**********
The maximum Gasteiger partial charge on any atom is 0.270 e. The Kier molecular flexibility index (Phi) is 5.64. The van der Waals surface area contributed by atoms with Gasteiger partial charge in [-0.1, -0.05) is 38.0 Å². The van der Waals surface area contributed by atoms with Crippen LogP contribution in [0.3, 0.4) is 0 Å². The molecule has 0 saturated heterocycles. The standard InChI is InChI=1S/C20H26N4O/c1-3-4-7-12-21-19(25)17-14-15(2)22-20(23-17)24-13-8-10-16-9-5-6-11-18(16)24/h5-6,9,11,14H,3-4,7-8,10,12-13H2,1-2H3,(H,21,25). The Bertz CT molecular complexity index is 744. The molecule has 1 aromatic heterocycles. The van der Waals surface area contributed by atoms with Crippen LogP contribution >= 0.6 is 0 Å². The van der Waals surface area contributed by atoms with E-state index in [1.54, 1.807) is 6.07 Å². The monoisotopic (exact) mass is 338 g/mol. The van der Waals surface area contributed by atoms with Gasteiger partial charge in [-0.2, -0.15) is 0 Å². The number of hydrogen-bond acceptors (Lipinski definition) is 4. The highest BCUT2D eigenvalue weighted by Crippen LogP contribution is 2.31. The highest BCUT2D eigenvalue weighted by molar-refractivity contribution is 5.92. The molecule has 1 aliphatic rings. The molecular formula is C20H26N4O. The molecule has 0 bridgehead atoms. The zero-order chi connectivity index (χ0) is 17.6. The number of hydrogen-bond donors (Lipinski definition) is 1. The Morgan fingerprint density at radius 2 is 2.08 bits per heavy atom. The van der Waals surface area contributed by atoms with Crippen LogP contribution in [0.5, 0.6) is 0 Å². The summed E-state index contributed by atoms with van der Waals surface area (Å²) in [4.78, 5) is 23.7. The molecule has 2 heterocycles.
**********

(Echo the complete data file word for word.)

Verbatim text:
The maximum Gasteiger partial charge on any atom is 0.270 e. The Kier molecular flexibility index (Phi) is 5.64. The van der Waals surface area contributed by atoms with Gasteiger partial charge in [-0.1, -0.05) is 38.0 Å². The van der Waals surface area contributed by atoms with Crippen LogP contribution in [0.3, 0.4) is 0 Å². The molecule has 0 saturated heterocycles. The standard InChI is InChI=1S/C20H26N4O/c1-3-4-7-12-21-19(25)17-14-15(2)22-20(23-17)24-13-8-10-16-9-5-6-11-18(16)24/h5-6,9,11,14H,3-4,7-8,10,12-13H2,1-2H3,(H,21,25). The Bertz CT molecular complexity index is 744. The molecule has 1 aromatic heterocycles. The van der Waals surface area contributed by atoms with Crippen LogP contribution >= 0.6 is 0 Å². The van der Waals surface area contributed by atoms with E-state index in [1.54, 1.807) is 6.07 Å². The monoisotopic (exact) mass is 338 g/mol. The van der Waals surface area contributed by atoms with Gasteiger partial charge in [-0.2, -0.15) is 0 Å². The number of hydrogen-bond acceptors (Lipinski definition) is 4. The highest BCUT2D eigenvalue weighted by Crippen LogP contribution is 2.31. The highest BCUT2D eigenvalue weighted by molar-refractivity contribution is 5.92. The molecule has 1 aliphatic rings. The molecular formula is C20H26N4O. The molecule has 0 bridgehead atoms. The zero-order chi connectivity index (χ0) is 17.6. The number of hydrogen-bond donors (Lipinski definition) is 1. The Morgan fingerprint density at radius 2 is 2.08 bits per heavy atom. The van der Waals surface area contributed by atoms with Crippen LogP contribution in [0.5, 0.6) is 0 Å². The summed E-state index contributed by atoms with van der Waals surface area (Å²) in [4.78, 5) is 23.7. The molecule has 2 heterocycles.